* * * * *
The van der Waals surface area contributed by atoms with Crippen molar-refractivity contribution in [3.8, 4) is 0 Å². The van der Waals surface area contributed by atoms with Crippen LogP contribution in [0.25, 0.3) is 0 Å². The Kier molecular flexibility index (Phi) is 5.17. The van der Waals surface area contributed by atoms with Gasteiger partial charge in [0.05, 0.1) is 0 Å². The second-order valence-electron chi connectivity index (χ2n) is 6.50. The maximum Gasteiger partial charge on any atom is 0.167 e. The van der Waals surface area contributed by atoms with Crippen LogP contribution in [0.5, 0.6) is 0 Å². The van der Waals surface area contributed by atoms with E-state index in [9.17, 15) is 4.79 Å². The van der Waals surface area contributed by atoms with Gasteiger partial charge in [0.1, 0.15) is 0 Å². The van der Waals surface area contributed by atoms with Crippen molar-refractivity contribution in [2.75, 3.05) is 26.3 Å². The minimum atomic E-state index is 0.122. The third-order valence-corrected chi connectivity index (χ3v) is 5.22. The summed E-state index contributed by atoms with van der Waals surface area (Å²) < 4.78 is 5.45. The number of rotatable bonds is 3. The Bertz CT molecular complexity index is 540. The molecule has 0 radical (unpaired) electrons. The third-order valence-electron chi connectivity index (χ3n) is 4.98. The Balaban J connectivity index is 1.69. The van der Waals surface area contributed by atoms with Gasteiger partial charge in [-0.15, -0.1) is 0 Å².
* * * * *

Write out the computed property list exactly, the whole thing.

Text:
The van der Waals surface area contributed by atoms with Crippen molar-refractivity contribution in [3.8, 4) is 0 Å². The van der Waals surface area contributed by atoms with Crippen LogP contribution in [0.25, 0.3) is 0 Å². The Kier molecular flexibility index (Phi) is 5.17. The van der Waals surface area contributed by atoms with Gasteiger partial charge in [0.05, 0.1) is 0 Å². The second-order valence-electron chi connectivity index (χ2n) is 6.50. The maximum Gasteiger partial charge on any atom is 0.167 e. The van der Waals surface area contributed by atoms with Crippen LogP contribution in [0.5, 0.6) is 0 Å². The van der Waals surface area contributed by atoms with E-state index in [9.17, 15) is 4.79 Å². The van der Waals surface area contributed by atoms with Gasteiger partial charge in [0.1, 0.15) is 0 Å². The van der Waals surface area contributed by atoms with Crippen molar-refractivity contribution in [2.75, 3.05) is 26.3 Å². The minimum atomic E-state index is 0.122. The third-order valence-corrected chi connectivity index (χ3v) is 5.22. The summed E-state index contributed by atoms with van der Waals surface area (Å²) < 4.78 is 5.45. The number of rotatable bonds is 3. The Bertz CT molecular complexity index is 540. The molecule has 0 radical (unpaired) electrons. The third-order valence-electron chi connectivity index (χ3n) is 4.98. The Balaban J connectivity index is 1.69. The van der Waals surface area contributed by atoms with Gasteiger partial charge in [-0.15, -0.1) is 0 Å².